This virulence has shocked observers, especially considering that historically, the two countries have had good relations. Egyptian strongman Gamal Abdel Nasser was an active backer of the Algerian revolution; in 1973, Algeria sent military equipment and 3,000 men to support Egypt's retaking of the Sinai Peninsula from the Israelis.

But any vestiges of pan-Arab fellow-feeling are in shreds today, and underlying political issues have come to the fore as the soccer fight grows more personal. Alaa Mubarak told TV presenters: "There is nothing called Arab nationalism or brotherhood. This is just talk  that doesn't mean anything in reality.... When Algerians learn how to speak Arabic they can then come and say that they are Arabs." This led the Algerian newspaper Liberté to ask whether Algeria should leave the Arab League, an organization that "has always been in the hands of Egyptians," and to wonder: "How is it that the Egyptians today shamelessly proclaim themselves leaders of the Arab world, whose most noble cause, Palestine, they betrayed by being the first to sign a peace and exchange ambassadors with Israel?"

Egypt's relationship with Israel has been the focus of many Algerian taunts. Before the games, Algerian hackers placed a Star of David over the Egyptian flag on the national soccer teams' website. An Algerian newspaper referred to the stadium in Cairo as "Tel Aviv stadium." Egypt has long been one of the leaders of the Arab world and continues to see itself that way. But the government's unwillingness or inability to offer succour to blockaded Gaza, especially during the Israeli bombing in 2008, has done long-term damage to its prestige among other Arab countries.

Far from ending after the game, the rift between Egypt and Algeria has intensified. Egypt recalled its ambassador. Both the Algerian and the Egyptian parliaments have discussed retaliatory measures. A few Egyptian artists have returned prizes from Algeria, and there have been calls to exclude Algeria from Egyptian cultural festivals. Algerian tour operators have suspended trips to Egypt.

Many have pointed out that the soccer frenzy may have served the interests of both autocratic regimes, whose populations might otherwise be striking over living conditions or demonstrating for greater political freedom. An article published on the website Algeria-Watch notes the similarities between Egypt and Algeria: "The crushing of freedoms, daily oppression, misery and despair are the common lot of the majority of both people. Life-long presidents, all-powerful secret police services, large scale predation are the characteristic that the two regimes, which have both kept their people under emergency law for decades, share." The pseudonymous Algerian blogger The Moor Next Door notes: "The cycle of despotism and vulgarity will continue and the ultimate winners are not the national teams or young men in the street, but rather their governments and them alone. Such are the 'politics of sports' in the Arab countries."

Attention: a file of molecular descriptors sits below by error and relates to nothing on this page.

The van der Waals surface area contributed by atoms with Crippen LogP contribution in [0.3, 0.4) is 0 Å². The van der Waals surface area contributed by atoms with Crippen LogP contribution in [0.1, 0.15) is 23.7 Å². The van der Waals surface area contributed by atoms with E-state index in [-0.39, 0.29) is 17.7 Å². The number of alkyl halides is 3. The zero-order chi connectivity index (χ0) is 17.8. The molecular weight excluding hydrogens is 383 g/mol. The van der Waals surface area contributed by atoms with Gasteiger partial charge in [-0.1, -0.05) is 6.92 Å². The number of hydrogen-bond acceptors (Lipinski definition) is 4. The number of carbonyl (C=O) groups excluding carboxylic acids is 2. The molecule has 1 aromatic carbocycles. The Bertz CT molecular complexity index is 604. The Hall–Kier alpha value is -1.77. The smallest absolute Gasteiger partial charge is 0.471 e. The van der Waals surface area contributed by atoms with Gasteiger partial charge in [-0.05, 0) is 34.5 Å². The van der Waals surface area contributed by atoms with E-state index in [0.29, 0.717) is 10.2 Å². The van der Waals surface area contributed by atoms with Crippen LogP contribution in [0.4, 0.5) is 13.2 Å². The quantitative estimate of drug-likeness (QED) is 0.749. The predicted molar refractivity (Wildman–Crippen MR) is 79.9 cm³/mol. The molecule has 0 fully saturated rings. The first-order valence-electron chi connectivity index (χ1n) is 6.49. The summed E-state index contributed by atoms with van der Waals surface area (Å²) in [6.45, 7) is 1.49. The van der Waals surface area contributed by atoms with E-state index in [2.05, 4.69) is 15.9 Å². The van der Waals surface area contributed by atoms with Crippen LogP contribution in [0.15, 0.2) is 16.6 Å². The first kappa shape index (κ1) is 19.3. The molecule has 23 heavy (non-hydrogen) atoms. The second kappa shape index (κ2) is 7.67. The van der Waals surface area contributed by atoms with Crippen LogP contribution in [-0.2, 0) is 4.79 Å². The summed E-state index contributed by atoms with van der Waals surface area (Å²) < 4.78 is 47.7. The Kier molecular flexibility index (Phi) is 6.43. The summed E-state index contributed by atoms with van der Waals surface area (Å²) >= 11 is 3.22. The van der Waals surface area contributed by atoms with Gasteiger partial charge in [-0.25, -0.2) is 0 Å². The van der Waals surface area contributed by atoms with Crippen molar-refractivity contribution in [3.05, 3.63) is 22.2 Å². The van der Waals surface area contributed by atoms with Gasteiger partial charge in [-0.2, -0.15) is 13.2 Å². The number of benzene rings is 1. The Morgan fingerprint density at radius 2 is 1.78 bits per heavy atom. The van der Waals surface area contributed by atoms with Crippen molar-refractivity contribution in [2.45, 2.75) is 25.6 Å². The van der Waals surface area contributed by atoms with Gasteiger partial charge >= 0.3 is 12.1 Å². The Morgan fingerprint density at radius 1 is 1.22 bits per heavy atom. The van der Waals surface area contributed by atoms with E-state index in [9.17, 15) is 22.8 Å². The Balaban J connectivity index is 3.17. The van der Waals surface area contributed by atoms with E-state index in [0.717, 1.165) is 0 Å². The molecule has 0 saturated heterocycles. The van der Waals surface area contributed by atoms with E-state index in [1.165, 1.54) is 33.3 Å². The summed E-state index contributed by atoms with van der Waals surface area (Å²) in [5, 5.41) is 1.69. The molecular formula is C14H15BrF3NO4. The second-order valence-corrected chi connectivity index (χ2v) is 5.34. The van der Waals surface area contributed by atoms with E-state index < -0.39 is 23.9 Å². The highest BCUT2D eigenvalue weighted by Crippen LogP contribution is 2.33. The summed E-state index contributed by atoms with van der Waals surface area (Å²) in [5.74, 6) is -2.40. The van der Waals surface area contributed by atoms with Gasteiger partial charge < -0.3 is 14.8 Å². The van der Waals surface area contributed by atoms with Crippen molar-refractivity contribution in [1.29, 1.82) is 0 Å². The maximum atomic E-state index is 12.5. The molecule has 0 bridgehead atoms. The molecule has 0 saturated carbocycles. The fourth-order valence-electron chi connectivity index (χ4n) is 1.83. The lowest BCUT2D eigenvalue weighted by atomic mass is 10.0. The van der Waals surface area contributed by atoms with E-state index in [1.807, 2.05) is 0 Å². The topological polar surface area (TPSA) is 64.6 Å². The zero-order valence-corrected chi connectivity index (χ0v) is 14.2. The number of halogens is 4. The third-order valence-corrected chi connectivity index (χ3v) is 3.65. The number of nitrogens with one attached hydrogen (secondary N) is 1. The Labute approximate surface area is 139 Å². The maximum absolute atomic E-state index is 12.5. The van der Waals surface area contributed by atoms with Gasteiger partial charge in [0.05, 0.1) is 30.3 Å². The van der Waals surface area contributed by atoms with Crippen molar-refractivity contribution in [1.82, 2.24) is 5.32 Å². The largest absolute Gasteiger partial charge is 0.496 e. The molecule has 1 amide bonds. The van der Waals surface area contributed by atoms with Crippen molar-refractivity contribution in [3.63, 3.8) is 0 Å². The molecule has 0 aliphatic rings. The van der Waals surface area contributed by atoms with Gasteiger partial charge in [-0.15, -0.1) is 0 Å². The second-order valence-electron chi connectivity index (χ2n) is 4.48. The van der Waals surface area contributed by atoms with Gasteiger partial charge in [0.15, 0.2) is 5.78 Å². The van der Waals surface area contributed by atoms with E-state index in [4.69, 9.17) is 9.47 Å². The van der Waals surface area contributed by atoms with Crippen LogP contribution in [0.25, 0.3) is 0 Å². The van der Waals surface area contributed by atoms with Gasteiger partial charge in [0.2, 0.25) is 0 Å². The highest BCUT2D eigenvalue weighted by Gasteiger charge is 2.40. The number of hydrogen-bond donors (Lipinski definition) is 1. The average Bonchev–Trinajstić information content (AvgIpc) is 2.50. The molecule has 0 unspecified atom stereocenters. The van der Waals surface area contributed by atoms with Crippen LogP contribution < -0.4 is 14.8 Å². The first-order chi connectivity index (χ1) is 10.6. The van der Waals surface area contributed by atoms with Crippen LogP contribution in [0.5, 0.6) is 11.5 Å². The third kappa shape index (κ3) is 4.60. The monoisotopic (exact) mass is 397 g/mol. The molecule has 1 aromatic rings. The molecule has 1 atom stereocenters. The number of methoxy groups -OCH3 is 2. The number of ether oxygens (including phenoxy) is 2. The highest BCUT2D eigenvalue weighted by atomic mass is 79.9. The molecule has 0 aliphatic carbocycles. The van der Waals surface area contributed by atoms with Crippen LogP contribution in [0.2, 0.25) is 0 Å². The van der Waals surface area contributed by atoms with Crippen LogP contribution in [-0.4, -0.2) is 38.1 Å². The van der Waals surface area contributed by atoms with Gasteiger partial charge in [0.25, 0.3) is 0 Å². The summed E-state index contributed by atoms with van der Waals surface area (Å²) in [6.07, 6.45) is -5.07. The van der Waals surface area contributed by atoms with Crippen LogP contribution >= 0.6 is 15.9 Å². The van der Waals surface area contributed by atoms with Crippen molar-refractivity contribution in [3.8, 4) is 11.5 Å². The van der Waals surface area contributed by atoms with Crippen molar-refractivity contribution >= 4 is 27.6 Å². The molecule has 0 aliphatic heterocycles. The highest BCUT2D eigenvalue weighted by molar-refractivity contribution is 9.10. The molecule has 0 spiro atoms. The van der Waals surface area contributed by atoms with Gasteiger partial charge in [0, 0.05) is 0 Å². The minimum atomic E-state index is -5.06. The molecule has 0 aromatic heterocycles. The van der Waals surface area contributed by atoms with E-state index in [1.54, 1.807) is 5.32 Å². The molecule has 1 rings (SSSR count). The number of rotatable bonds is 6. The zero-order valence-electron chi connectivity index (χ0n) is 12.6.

The other oft-cited culprit is the media, which in both countries fomented the fight. Of course the authorities could almost certainly have put the lid on this incitement, if they'd wanted to. But though they did their best to direct and profit from the superficial nationalism of cheering soccer fans, the rulers of Algeria and Egypt seem also to have been somewhat overtaken by passions and events. The role played by new media -- Twitter, blogs, cell-phone footage, YouTube videos -- can't be underestimated. It was thanks to this technology that Algerians could see, within hours, amateur footage of their soccer stars displaying their injuries, and Egyptians could watch in horror as their flag was set on fire or desecrated in other creative ways.

In the end, Egypt is the greater loser. The Egyptian overreaction to perceived Algerian impertinence and aggression seems a symptom of a larger crisis of confidence, a sense that its prestige and authority in the region is not what it used to be. The government's lack of legitimacy was highlighted by the chaos in Khartoum; aiding and abetting the crudest nationalism, while blocking all forms of real political participation, is a shortsighted tactic that doesn't address the population's underlying discontent. "The Egyptian regime cheapened the Egyptian citizen in the eyes of the world," wrote Ibrahim Eissa, editor of the opposition newspaper Al-Dustour, holding the government responsible for the attacks on Egyptians in Khartoum. "We've come to have no value, no standing, no esteem, because our government has destroyed our dignity." Are we still talking about soccer?



Never Again?

What the Holocaust can't teach us about modern-day genocide.

It was cold, misty, and miserably wet the day we visited Auschwitz-Birkenau, but no one wished for better weather. My companions -- mostly midlevel diplomats from more than a dozen countries around the world -- all seemed to agree that sunshine would have been almost offensive. We had come to this corner of Poland as part of a weeklong seminar on preventing genocide, which included such outings so that the participants could learn more about the details of the Holocaust. And yet, I wondered if this field trip was having its desired effect.

There is probably no more appropriate single location than Auschwitz-Birkenau for grasping the scope of the Nazi horror. But the unprecedented and unequaled nature of that horror makes it somewhat inappropriate as a useful lesson for preventing genocide today. When you're waiting for something that looks like Birkenau, it's almost too easy to say, "never again."

From March 1942 to late 1944, Birkenau was the largest factory of mass murder in wartime Europe. Every day, trains arrived carrying thousands of people -- mostly Jews, but also Poles, Roma, and others -- and apart from a limited number deemed fit for slave labor, they were sent immediately to their deaths in massive, purpose-built gas chambers. At its peak, Birkenau could kill as many as 20,000 people a day, and in the end, this place was the worst of the extermination camps: The Nazis are estimated to have murdered over a million people here.